There Are Differences but What Are They

When we first saw an automaker put a lid on the bed of a truck and add more seats in the back the vehicle was called and SUV. This term is still used today, but we have moved away from a market that’s filled with massive body on frame vehicles to have an amazing number of SUVs that are built on the same platform as the cars we see on the roads. These are called crossover SUVs, but there seems to be some confusion about what the differences are between an SUV and a Crossover Utility Vehicle (CUV).

Here are some differences you can find between these two:

Ride Quality –If we stick to using SUV and CUV as the terms to define these two, the platforms used offer differences in the ride that you’ll experience when you head out on the road for a drive. An SUV will feel and drive like a truck while the CUV will be more similar to a car because of the unibody construction used to create a CUV for the drive.

Practicality –CUVs are far more practical for the drive on the roads than the larger and more cumbersome SUV. With the number of smaller and more active CUV models being built each and every year, these vehicles are ready to take up no more space in the parking lot than the car that shares thesame platform with these vehicles.

Off-Road Driving –Whether it’sfor fun in the outdoors, or you’re faced with some foul weather that will require you to face a challenge, the SUV models are built to handle this type of driving the right way. Many times, the CUV models we see barely have an AWD offering while SUVs typically give you at least one 4WD setting or multiple choices for 4WD if you choose the Jeep Wrangler.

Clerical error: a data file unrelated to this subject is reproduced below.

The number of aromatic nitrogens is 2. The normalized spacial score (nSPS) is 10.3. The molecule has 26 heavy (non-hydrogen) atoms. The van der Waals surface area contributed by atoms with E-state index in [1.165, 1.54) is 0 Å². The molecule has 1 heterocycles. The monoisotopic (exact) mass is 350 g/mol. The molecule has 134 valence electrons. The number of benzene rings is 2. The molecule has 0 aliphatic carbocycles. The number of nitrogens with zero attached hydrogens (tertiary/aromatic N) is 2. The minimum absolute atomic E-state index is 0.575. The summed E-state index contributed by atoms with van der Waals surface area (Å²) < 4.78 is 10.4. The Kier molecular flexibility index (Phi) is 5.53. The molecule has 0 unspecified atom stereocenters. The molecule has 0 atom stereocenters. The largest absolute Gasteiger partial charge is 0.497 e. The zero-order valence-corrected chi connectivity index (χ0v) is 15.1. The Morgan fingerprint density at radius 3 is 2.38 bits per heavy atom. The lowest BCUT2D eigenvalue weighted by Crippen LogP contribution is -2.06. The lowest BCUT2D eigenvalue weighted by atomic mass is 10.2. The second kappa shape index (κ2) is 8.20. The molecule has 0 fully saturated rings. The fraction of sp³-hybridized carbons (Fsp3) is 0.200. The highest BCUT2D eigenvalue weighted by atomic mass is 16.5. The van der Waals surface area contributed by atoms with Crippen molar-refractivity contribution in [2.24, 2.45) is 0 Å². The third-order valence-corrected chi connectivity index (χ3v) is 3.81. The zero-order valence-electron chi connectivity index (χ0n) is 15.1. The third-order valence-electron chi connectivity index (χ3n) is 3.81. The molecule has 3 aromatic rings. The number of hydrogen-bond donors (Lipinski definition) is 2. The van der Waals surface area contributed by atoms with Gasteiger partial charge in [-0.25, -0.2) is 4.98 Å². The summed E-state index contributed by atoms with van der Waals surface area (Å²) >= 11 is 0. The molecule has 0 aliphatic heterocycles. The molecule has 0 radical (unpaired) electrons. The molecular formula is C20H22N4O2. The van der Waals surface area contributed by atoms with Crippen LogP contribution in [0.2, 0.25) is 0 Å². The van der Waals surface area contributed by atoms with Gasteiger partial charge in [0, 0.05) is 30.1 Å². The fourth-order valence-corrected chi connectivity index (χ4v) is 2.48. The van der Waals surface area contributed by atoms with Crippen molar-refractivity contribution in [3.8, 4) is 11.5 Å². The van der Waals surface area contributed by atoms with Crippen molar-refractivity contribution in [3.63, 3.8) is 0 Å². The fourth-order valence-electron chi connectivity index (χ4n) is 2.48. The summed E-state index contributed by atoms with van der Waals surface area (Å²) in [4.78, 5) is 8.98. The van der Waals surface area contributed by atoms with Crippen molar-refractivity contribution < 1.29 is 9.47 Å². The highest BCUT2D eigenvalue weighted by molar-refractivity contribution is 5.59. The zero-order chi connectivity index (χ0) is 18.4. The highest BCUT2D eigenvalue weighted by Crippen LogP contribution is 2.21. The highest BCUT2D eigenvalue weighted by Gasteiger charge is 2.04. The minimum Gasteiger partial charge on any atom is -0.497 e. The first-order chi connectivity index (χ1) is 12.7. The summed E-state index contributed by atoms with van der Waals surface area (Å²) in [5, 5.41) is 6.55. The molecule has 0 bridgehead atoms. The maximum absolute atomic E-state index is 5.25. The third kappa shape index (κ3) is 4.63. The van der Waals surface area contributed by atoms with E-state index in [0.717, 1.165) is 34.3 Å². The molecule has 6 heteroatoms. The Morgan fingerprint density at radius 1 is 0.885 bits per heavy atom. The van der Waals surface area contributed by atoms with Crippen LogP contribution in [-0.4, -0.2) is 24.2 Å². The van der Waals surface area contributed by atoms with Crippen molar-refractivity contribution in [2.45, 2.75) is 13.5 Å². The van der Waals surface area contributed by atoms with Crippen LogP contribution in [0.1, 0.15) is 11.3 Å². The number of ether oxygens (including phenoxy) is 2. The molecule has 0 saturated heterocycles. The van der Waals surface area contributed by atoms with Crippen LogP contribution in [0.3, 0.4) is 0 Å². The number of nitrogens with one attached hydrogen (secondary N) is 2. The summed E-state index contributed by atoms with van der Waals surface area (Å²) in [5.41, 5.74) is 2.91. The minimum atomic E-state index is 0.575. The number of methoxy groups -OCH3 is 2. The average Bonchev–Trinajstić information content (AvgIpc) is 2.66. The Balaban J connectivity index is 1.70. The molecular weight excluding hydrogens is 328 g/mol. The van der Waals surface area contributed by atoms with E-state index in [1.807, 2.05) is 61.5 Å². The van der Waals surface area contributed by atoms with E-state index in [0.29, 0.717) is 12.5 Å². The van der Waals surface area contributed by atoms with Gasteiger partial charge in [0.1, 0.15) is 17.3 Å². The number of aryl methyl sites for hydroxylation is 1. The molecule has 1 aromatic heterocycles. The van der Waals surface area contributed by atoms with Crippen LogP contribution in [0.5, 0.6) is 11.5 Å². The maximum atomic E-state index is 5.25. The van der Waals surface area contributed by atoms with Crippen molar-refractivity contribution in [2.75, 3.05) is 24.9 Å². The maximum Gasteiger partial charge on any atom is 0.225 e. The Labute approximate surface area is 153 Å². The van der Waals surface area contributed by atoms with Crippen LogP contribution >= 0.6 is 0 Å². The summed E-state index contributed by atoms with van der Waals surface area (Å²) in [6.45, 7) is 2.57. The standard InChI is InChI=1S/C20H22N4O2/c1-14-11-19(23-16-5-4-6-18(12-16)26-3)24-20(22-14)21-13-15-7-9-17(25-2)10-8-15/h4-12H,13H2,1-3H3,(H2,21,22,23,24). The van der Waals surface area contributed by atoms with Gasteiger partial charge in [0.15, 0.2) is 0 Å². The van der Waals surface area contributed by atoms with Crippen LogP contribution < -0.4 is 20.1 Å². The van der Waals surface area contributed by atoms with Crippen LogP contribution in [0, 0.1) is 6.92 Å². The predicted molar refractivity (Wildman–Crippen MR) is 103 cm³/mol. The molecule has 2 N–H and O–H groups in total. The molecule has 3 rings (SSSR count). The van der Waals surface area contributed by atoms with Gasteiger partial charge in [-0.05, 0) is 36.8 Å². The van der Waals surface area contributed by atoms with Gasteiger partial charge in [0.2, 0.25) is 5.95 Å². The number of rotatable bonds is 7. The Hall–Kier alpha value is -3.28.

Weight –The weight to the size ratio of the SUV is greater than that of a CUV. Because of the weight and the way they are built, SUV models have a limited ability to maneuver on the road and move around more like a truck while a CUV will give you the driving performance and lightweight feel that you associate with the cars that share the same platform.

Efficiency –As a result of the heavier weight, SUV models aren’t nearly as fuel efficient as CUV models. This seems to be a simple transitive property of the platforms used and the size of the vehicles that we drive. This is one reason more families have been turning to the CUV models more often over the years to drive the Ford Escape or Honda CR-V.

Getting Away from the Definition

Even though it’s been easy to define the difference between these two types of vehicles that occupy a similar space in the market, automakers have chosen to make it more difficult to define these differences. Many automakers are working on lightweight, modular architectures for several different vehicle types from the compact hatchbacks to CUV models. One example of this is Volkswagen with the same platform being used from the Golf up to the Atlas which is an SUV because of the sheer size it offers.

Another way these automakers are changing the definition is by going in the other direction as well. TheFord Explorer is a model that’s easily been considered an SUV for many years, but it uses the same platform as the old Ford Taurus to be a large CUV by the definition we’ve already used. With very few body on frame SUV models left in the market, the termSUV has been used for anything that gives you a higher riding position on the road. Knowing this, it seems the lines are still, and will continue to be, blurred between what an SUV and a CUV are.